Dietary mercury exposure and bioaccumulation in amphibian larvae inhabiting Carolina bay wetlands

J. M. Unrine, C. H. Jagoe, A. C. Brinton, H. A. Brant, N. T. Garvin

Research output: Contribution to journalArticlepeer-review

22 Scopus citations


Inorganic mercury and methylmercury concentrations were measured both in guts and remaining carcasses of southern leopard frog (Rana sphenocephala) larvae from 10 Carolina bay wetlands in South Carolina, USA. Significant variation among bays in methylmercury and inorganic mercury concentrations existed both in guts and carcasses. There was a moderate negative correlation between dissolved organic carbon concentration in bays and mean inorganic mercury concentrations in guts. There was also a weak positive correlation between pH in bays and mean methylmercury concentrations in carcasses. The ratio of methylmercury to inorganic mercury decreased with increasing total mercury concentration in guts and in larvae, but the rate of decrease was highly variable among bays. Ratios of concentrations in carcasses to concentrations in guts were inversely related to gut concentration. Mercury concentrations in carcasses in some bays were within the range of concentrations at which adverse effects have been observed in laboratory studies of R. sphenocephala.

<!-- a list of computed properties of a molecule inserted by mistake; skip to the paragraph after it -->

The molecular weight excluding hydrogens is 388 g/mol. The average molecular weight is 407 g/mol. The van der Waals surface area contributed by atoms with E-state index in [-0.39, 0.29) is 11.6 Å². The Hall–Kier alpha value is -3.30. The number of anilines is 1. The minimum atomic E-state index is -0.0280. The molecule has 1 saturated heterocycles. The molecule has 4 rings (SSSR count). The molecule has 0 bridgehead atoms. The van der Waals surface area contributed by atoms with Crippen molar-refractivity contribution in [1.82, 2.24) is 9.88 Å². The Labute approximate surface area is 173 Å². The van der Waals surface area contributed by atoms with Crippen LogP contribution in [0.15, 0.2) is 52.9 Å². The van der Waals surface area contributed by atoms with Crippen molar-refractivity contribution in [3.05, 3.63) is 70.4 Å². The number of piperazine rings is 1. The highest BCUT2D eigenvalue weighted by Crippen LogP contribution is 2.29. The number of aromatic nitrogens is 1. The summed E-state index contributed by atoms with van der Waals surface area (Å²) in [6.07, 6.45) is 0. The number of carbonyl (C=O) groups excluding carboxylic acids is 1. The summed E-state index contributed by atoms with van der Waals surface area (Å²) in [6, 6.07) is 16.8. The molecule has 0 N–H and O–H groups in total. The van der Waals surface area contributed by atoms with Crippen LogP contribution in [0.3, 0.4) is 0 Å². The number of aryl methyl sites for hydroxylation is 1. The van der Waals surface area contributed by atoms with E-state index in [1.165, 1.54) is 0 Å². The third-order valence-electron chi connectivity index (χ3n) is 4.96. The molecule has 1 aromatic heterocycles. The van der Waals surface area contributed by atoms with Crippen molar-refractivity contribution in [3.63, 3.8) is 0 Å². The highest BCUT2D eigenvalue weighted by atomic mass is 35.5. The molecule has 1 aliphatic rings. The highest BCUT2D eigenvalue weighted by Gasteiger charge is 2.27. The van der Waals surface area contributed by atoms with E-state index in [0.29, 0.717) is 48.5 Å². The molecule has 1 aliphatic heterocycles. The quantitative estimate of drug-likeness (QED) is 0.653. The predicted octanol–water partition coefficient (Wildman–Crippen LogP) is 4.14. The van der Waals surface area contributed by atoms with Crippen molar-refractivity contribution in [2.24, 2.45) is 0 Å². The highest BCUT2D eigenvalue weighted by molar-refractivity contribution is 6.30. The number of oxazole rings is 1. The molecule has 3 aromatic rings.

Original languageEnglish
Pages (from-to)245-253
Number of pages9
JournalEnvironmental Pollution
Issue number2
StatePublished - May 2005

Bibliographical note

Funding Information:
This research was supported by the Environmental Remediation Sciences Division of the Office of Biological and Environmental Research, U.S. Department of Energy, through Financial Assistance Award No. DE-FC09-96-SR18546 to the University of Georgia Research Foundation. J. Unrine was supported by a doctoral assistantship provided by the Savannah River Ecology Laboratory while conducting this research. Earlier versions of the manuscript benefited from the comments of J. Snodgrass, W. Hopkins, M. Smith, I.L. Brisbin, Jr., P. Williams, M. Black and two anonymous reviewers. The authors are also grateful for the advice and assistance of A.L. Bryan and the technical support of T. Paulin.


  • Amphibian
  • Mercury
  • Speciation
  • Trophic transfer
  • Wetland

ASJC Scopus subject areas

  • Toxicology
  • Pollution
  • Health, Toxicology and Mutagenesis


Dive into the research topics of 'Dietary mercury exposure and bioaccumulation in amphibian larvae inhabiting Carolina bay wetlands'. Together they form a unique fingerprint.

Cite this